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'For the children's sake'

Yates confession tape is chilling account of drownings

HOUSTON, Texas (CNN) -- Dressed in an orange jailhouse jumpsuit, Andrea Yates tells a state psychologist that her five children struggled as she held them under water, one by one, in a bathtub. One of her sons asked, "Have I been a bad boy?" just before she killed him.

"It needed to be done for the children's sake," Yates says in the chilling confession captured last year on jailhouse video, which prosecutors released Friday.

The Texas woman was sentenced to life in prison after a jury convicted her in March on two counts of murder for the June 2001 drownings of her 6-month-old daughter Mary, and her sons Noah, 7, and John, 5. The charges did not cover the deaths of her two other sons, Paul, 3, and Luke, 2, who were also drowned.

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CNN's Ed Lavandera has more on an interview with Andrea Yates in which she explains why she killed her five children (June 15)

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The tape, shot last November, shows Yates dressed in a jumpsuit and sitting in a chair, listening to psychologist Park Dietz, who was questioning her off-camera.

Yates described in detail how she drowned the children, saying she had decided to commit the crime the night before the murders. She said Satan had told her to do it.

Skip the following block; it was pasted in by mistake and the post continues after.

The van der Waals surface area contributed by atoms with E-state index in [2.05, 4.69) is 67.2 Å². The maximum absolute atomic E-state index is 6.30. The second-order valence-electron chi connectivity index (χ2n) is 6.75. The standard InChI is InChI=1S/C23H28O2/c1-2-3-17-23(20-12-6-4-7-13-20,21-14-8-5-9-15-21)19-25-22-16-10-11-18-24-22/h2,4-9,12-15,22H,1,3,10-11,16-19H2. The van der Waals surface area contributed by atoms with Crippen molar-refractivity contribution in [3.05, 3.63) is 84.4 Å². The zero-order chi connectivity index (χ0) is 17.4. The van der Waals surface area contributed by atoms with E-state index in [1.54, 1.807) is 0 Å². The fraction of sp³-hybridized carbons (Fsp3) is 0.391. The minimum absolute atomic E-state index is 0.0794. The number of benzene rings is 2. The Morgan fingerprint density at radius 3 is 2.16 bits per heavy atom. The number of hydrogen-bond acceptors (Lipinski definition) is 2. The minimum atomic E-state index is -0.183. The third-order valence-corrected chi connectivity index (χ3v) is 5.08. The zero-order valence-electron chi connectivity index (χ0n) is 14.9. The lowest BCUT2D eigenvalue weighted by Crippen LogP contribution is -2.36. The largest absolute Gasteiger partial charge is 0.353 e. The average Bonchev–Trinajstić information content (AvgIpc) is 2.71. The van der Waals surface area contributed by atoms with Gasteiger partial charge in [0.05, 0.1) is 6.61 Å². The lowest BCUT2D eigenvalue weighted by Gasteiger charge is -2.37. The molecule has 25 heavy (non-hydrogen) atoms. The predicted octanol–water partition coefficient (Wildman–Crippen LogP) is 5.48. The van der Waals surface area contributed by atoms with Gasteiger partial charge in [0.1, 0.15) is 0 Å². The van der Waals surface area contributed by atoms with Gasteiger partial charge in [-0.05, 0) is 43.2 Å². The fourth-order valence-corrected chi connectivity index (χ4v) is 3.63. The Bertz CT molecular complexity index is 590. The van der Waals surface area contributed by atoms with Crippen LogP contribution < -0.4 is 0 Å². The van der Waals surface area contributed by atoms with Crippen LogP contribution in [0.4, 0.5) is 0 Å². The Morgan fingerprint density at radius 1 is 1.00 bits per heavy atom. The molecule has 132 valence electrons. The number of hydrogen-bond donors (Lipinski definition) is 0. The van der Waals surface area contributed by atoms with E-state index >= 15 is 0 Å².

Yates said she made herself and the children breakfast and fed her infant daughter, and then locked the doors to the house to prevent the children from escaping before drawing cold water into the tub.

She said Noah entered the room after she had drowned Mary and said, "Mommy, what's wrong with Mary?" Yates said Noah then asked, "Have I been a bad boy?"

Asked whether the children struggled during the drownings, Yates nodded her head yes.

Yates had pleaded not guilty by reason of insanity. Her attorneys argued she was severely mentally ill and suffering from psychosis when she drowned her children. Prosecutors said she was mentally ill but still knew her actions were wrong.

Under Texas law, defendants can be declared not guilty by reason of insanity only if it is determined they did not know right from wrong at the time of the crime.

Yates will be eligible for parole in 40 years.



 
 
 
 


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